Illinois Employers Safe From Salary Bill
There is no doubt that there exists a disparity in the pay rates of male versus female employees, nationwide and in Illinois particularly. Men and women performing the same job with similar educational and work experience should be paid the same. Gender equality demands equal treatment. Illinois has recognized this disparity and over the summer, the legislature passed HB 2662, as an amendment to the Equal Pay Act. This Bill would have made an employer’s inquiry into an applicant’s wage, benefits or other compensation history an unlawful form of discrimination. The legislation would have provided aggrieved applicants to collect compensatory damages, punitive damages of up to $10,000, injunctive relief and attorney’s fees. Oh yes, and let’s not forget, a statute of limitations that would have allowed for a private cause of action to be filed for up to 5 years. Finally, equality with some teeth to back it up, right? NOPE!
In a little noticed move, Governor Rauner has vetoed the bill!
Employers can breathe easier at least for now, since the bill would have placed some extraordinary burdens upon employers.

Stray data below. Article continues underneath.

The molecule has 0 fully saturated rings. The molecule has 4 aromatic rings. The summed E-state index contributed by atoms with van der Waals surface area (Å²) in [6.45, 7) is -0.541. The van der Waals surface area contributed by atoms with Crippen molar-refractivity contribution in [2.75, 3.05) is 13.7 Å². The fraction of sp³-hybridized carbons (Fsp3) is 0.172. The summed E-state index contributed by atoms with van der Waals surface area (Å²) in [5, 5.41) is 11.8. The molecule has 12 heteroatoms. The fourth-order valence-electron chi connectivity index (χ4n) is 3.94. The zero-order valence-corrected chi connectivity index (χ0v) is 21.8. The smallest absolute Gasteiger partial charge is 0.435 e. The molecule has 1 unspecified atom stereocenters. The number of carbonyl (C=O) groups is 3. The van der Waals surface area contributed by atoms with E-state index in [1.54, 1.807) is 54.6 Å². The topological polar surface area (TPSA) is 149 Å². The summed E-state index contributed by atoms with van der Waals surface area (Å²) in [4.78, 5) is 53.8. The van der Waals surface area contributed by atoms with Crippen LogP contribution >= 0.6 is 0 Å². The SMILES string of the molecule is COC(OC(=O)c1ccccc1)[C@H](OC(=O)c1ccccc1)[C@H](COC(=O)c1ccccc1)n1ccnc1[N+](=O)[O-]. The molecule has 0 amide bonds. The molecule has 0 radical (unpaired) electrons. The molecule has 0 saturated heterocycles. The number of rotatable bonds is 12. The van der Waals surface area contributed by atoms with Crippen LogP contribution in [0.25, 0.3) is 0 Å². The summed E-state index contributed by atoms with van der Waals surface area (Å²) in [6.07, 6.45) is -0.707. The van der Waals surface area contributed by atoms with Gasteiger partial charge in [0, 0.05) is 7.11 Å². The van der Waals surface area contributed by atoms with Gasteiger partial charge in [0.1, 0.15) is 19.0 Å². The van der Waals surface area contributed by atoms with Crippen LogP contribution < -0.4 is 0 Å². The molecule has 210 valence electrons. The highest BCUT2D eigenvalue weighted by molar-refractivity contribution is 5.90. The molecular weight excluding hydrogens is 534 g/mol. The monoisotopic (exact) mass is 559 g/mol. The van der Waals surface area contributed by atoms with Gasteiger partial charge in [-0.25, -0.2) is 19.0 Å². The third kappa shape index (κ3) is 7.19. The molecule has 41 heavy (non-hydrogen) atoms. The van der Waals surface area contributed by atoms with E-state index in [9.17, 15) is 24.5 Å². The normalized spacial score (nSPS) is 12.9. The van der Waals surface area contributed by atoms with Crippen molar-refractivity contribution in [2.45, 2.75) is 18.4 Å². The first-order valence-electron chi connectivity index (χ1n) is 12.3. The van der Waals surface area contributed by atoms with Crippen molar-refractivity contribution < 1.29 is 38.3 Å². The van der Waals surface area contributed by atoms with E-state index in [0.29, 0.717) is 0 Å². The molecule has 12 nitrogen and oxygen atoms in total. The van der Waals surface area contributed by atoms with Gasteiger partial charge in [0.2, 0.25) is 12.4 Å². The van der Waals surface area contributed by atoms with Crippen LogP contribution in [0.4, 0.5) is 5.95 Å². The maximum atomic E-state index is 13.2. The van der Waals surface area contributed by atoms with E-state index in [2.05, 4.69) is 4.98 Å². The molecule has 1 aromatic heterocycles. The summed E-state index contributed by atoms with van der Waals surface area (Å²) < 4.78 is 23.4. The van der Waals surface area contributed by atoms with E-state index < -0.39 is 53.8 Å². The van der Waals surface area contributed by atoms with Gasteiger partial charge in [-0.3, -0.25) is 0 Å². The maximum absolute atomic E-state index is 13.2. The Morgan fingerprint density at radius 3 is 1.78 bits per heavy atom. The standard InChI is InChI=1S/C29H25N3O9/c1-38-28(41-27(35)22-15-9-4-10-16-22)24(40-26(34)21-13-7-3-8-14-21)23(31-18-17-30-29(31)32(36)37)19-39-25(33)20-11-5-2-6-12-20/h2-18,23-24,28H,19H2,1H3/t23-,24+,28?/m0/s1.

Had it become law, this amendment would have effectively required employers to:
- Keep applications and interview records (even for those they did not hire) for 5 years in order to comply with the Bill’s 5 year statute of limitations. By contrast, under Federal law, application records must only be kept for one (1) year from the date of making the record or the personnel action involved.
- Forbid employers from making employment decisions based upon an applicant’s prior salary history.
While this most current attempt to achieve salary equity has failed (despite its broad support by both houses of the Illinois legislature), it is clear that some type of salary history legislation will ultimately be signed off by Governor Rauner. In his reasoning for vetoing the proposed legislation, Governor Rauner stated that he wanted a more comprehensive, far reaching bill.
What does this ultimately mean for employers? Now is the time to carefully review job applications, interview questions, and related policies that may lead to challenges in the hiring process. Additionally, records retention policies are an absolute must. With varying retention period mandated by both Federal and State laws, it is very easy to get tripped up by not maintaining records for the proper period of time. Conversely, employers who hold on to records forever may end up costing themselves time, productivity and storage costs unnecessarily. By consulting with experienced employment counsel, such as Boznos Law, employers can remain proactive and not be caught unwary.
With over 33 years’ experience in advising employers and employees on workplace issues, let Boznos Law work with you to ensure you are ready to meet the challenges posed by the changes to the employment laws. Call Bill Boznos today at (630) 375-1958 or contact us at www.boznoslawoffice.com/contact-us through our website.